Wonderful Wetlands!

On a recent smoky June day a friend and I (Kate, CRC’s NH River Steward) visited the delightful Philbrick-Cricenti Bog in New London NH. The bog is close to the border between the Connecticut and Merrimack River watersheds and hosts a gem of a walk, with boardwalks (no dogs allowed!) that allow for access to view the bog and it’s unique assemblage of plants. The bog is a quaking bog, which means that although it looks solid on the surface, it is very much not; in places there is as much as 20 feet of acidic, nutrient poor, mucky water underneath the surface of sphagnum moss and sedges. This water is key to the bog environment, supporting tundra like plants and others that have evolved to live in the nutrient deficient water and swampy soils. These include black spruce, tamarack, bog rosemary, and the reason I wanted to visit…carnivorous pitcher plants and sundews. The pitchers were not yet blooming when I was there and looked like they had perhaps been nipped by the late frost, but they were abundant!

The bog water also has very low oxygen levels; in combination with the acidity this leads to an anaerobic environment in which the subsurface layers of sphagnum moss do not decay, resulting in the build up of peat over many centuries. I was amazed at the stunning beauty and unique environment of the the bog; it seemed both incredibly fragile and yet timeless, and I was grateful for the Philbrick, Cricenti, and Cleveland families, and the New London Conservation Commission, who along with others have ensured the long-term protection of and access to this property.

My visit to Philbrick-Cricenti came not long after the Supreme Court’s decision on Sackett v. EPA, which narrowed the definition of wetlands subject to federal provisions of the Clean Water Act to those with a “continuous surface connection” to rivers, lakes, ponds, estuaries, or other clearly established “waters of the US.” I wondered whether this magnificent bog would count as a wetland under the narrowed conditions or not…it drains in part to Murray Pond, but is not connected on the surface…and, while the bog definitely contains a lot of water, you wouldn’t know that from just a glance.

In NH, wetlands are defined under RSA 482-A as “an area that is inundated or saturated by surface water or groundwater at a frequency and duration sufficient to support, and that under normal conditions does support, a prevalence of vegetation typically adapted for life in saturated soil conditions.” The NH definition of wetlands requires the presence of hydric soils (saturated enough to produce anaerobic conditions), hydrophytic vegetation (plants adapted to live in hydric soils), and hydrologic evidence that the soil is inundated during the growing season. This would definitely include the bog, but also covers swamps, vernal pools, marshes, forested wetlands, and wet meadows. If land in NH has those three qualities, it’s a wetland! NH jurisdictional oversight of wetlands actually predates the Clean Water Act, beginning in 1969 for non-tidal wetlands. A NH DES blog post acknowledging wetlands indicates that only about 5-10% of land in NH is classified as wetlands, but that these areas contribute over $1 billion in ecosystems services including flood control, pollutant reduction, groundwater recharge, wildlife habitat, immense biodiversity, economic and recreational support, and much more. Wetlands are a critical component of healthy watersheds.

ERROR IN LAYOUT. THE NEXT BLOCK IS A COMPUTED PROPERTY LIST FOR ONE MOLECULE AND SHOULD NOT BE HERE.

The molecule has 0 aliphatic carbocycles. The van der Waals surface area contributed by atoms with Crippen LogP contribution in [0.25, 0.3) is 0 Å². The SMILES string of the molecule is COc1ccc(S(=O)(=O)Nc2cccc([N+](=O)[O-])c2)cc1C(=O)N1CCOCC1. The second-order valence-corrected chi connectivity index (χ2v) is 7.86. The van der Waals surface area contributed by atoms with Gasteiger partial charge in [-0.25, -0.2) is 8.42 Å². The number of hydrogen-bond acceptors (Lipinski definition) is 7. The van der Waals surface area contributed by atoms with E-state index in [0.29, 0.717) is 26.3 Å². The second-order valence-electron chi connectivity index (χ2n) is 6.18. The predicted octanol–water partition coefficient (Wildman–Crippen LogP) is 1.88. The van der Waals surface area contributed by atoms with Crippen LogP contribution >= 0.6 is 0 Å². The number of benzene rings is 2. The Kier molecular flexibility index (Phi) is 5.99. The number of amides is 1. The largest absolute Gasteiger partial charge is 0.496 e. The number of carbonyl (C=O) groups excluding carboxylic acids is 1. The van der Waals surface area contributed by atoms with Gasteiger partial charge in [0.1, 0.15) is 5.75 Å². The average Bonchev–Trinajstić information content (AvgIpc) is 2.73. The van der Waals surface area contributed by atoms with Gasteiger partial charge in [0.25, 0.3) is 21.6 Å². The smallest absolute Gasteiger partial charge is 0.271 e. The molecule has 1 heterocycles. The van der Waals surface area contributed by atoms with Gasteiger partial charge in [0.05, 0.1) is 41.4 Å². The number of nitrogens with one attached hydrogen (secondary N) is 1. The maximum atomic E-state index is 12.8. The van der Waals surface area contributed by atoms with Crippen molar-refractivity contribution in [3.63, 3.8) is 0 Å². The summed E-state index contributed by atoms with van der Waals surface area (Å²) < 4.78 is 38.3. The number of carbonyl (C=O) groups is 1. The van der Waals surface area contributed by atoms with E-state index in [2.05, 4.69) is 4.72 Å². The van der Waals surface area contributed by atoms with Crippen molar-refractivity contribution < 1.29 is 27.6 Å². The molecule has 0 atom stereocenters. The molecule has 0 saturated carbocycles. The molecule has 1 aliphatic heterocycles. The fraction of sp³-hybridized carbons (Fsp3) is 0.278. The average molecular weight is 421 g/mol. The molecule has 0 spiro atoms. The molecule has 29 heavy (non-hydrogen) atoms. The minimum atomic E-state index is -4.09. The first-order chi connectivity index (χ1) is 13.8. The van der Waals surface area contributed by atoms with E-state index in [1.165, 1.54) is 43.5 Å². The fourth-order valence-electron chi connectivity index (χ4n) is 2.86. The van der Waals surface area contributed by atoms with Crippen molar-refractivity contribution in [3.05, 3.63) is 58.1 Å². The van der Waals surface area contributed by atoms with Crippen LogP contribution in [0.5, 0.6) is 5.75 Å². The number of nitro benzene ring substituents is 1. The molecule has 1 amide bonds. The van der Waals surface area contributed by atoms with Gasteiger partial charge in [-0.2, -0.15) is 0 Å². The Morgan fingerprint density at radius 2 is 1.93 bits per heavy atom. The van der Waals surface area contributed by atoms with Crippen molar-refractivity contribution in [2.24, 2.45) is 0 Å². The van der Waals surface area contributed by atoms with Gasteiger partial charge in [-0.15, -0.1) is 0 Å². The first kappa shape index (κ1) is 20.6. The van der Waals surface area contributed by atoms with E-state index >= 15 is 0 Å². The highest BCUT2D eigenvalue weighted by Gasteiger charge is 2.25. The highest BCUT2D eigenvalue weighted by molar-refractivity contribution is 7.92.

Due to their environmental and economic importance, activities impacting wetlands under NH’s jurisdiction are required to be permitted in accordance with RSA 482-A and Rules ENV-WT 100-900. This includes dredging, filling, excavating, and building or removing structures within a wetland. This is NH law, not subject to the Clean Water Act definition, and as such should not be changed by the recent Supreme Court ruling. There are still many unknowns about how changes at the EPA might ultimately affect wetlands across the US, where reliance on federal versus state definitions and ordinances are varied. Just within NH, wetlands are not always treated equally across town boundaries. Because there is no state-wide setback requirement, some towns require consistent wetland protections through more stringent setbacks, buffers and/or designation of prime wetlands, while other municipalities may only implement the bare minimum permit application requirements. Changing personnel, budgets, and time commitments within local governments can also affect consideration and protection of wetlands. NH state-level wetland permitting does not completely prevent alteration and development of wetlands, it just provides some oversight into where and why it can happen and an avenue for mitigation if it does. Local conservation commissions and river management advisory committees have the ability to comment and “intervene” on these permit applications and their contribution to the process is important and appreciated.

Wetlands deserve our respect and consistent protection for the outsized role they play in keeping our rivers clean and healthy. I hope that many more of NH’s wetlands are afforded the long term protection that Philbrick-Cricenti Bog has, so that all living things can enjoy their beauty and benefit from their existence for years to come.

Kate Buckman, NH River Steward